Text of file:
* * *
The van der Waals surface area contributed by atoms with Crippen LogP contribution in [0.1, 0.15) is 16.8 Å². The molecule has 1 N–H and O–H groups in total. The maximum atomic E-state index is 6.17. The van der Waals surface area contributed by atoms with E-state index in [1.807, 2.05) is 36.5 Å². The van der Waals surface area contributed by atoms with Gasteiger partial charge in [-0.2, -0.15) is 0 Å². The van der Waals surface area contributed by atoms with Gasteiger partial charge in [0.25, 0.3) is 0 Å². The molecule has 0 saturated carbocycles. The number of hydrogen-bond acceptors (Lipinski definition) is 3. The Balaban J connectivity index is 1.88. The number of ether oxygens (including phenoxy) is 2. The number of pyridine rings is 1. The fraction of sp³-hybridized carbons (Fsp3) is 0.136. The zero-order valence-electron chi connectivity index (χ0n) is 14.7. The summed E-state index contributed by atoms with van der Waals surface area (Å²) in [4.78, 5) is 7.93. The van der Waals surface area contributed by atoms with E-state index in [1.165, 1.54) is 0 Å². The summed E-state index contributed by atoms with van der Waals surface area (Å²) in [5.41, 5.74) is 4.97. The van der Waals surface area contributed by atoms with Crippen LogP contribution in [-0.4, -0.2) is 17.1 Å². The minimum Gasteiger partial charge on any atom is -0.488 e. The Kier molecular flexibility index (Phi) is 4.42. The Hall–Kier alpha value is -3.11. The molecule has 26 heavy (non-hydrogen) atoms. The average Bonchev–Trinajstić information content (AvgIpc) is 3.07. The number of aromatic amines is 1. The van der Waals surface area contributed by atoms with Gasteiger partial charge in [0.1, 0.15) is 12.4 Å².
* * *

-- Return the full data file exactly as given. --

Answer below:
The van der Waals surface area contributed by atoms with Crippen LogP contribution in [0.1, 0.15) is 16.8 Å². The molecule has 1 N–H and O–H groups in total. The maximum atomic E-state index is 6.17. The van der Waals surface area contributed by atoms with E-state index in [1.807, 2.05) is 36.5 Å². The van der Waals surface area contributed by atoms with Gasteiger partial charge in [-0.2, -0.15) is 0 Å². The van der Waals surface area contributed by atoms with Gasteiger partial charge in [0.25, 0.3) is 0 Å². The molecule has 0 saturated carbocycles. The number of hydrogen-bond acceptors (Lipinski definition) is 3. The Balaban J connectivity index is 1.88. The number of ether oxygens (including phenoxy) is 2. The number of pyridine rings is 1. The fraction of sp³-hybridized carbons (Fsp3) is 0.136. The zero-order valence-electron chi connectivity index (χ0n) is 14.7. The summed E-state index contributed by atoms with van der Waals surface area (Å²) in [4.78, 5) is 7.93. The van der Waals surface area contributed by atoms with E-state index in [1.165, 1.54) is 0 Å². The summed E-state index contributed by atoms with van der Waals surface area (Å²) in [5.41, 5.74) is 4.97. The van der Waals surface area contributed by atoms with Crippen LogP contribution in [-0.4, -0.2) is 17.1 Å². The minimum Gasteiger partial charge on any atom is -0.488 e. The Kier molecular flexibility index (Phi) is 4.42. The Hall–Kier alpha value is -3.11. The molecule has 26 heavy (non-hydrogen) atoms. The average Bonchev–Trinajstić information content (AvgIpc) is 3.07. The number of aromatic amines is 1. The van der Waals surface area contributed by atoms with Gasteiger partial charge in [0.1, 0.15) is 12.4 Å².